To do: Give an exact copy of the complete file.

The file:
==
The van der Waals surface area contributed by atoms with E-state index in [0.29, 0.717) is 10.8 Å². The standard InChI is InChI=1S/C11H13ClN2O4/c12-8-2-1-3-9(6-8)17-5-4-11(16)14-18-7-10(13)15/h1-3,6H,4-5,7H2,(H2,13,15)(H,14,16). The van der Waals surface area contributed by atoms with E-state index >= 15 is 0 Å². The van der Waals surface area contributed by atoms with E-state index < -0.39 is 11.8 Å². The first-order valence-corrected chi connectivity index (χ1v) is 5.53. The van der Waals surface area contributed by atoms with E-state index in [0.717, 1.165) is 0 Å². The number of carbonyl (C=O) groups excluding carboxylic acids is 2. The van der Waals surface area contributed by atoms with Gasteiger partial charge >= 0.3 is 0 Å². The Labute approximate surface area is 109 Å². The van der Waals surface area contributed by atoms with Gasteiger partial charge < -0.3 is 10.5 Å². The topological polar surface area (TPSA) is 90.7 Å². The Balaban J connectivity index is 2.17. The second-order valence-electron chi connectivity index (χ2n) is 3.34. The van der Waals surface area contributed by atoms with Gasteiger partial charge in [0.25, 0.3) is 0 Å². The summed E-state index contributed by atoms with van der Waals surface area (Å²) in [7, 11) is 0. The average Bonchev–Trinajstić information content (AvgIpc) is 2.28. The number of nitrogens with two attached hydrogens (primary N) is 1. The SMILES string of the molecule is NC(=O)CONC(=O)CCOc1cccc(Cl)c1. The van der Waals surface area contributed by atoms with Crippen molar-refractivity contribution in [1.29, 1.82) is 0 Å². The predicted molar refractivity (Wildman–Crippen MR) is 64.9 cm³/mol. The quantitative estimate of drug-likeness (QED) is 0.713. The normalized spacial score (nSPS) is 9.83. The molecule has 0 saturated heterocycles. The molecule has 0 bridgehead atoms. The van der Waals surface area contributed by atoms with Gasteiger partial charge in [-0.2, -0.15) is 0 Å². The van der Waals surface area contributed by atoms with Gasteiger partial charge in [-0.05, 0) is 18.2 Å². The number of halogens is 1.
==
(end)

The van der Waals surface area contributed by atoms with E-state index in [0.29, 0.717) is 10.8 Å². The standard InChI is InChI=1S/C11H13ClN2O4/c12-8-2-1-3-9(6-8)17-5-4-11(16)14-18-7-10(13)15/h1-3,6H,4-5,7H2,(H2,13,15)(H,14,16). The van der Waals surface area contributed by atoms with E-state index >= 15 is 0 Å². The van der Waals surface area contributed by atoms with E-state index < -0.39 is 11.8 Å². The first-order valence-corrected chi connectivity index (χ1v) is 5.53. The van der Waals surface area contributed by atoms with E-state index in [0.717, 1.165) is 0 Å². The number of carbonyl (C=O) groups excluding carboxylic acids is 2. The van der Waals surface area contributed by atoms with Gasteiger partial charge >= 0.3 is 0 Å². The Labute approximate surface area is 109 Å². The van der Waals surface area contributed by atoms with Gasteiger partial charge < -0.3 is 10.5 Å². The topological polar surface area (TPSA) is 90.7 Å². The Balaban J connectivity index is 2.17. The second-order valence-electron chi connectivity index (χ2n) is 3.34. The van der Waals surface area contributed by atoms with Gasteiger partial charge in [0.25, 0.3) is 0 Å². The summed E-state index contributed by atoms with van der Waals surface area (Å²) in [7, 11) is 0. The average Bonchev–Trinajstić information content (AvgIpc) is 2.28. The number of nitrogens with two attached hydrogens (primary N) is 1. The SMILES string of the molecule is NC(=O)CONC(=O)CCOc1cccc(Cl)c1. The van der Waals surface area contributed by atoms with Crippen molar-refractivity contribution in [1.29, 1.82) is 0 Å². The predicted molar refractivity (Wildman–Crippen MR) is 64.9 cm³/mol. The quantitative estimate of drug-likeness (QED) is 0.713. The normalized spacial score (nSPS) is 9.83. The molecule has 0 saturated heterocycles. The molecule has 0 bridgehead atoms. The van der Waals surface area contributed by atoms with Gasteiger partial charge in [-0.2, -0.15) is 0 Å². The van der Waals surface area contributed by atoms with Gasteiger partial charge in [-0.05, 0) is 18.2 Å². The number of halogens is 1.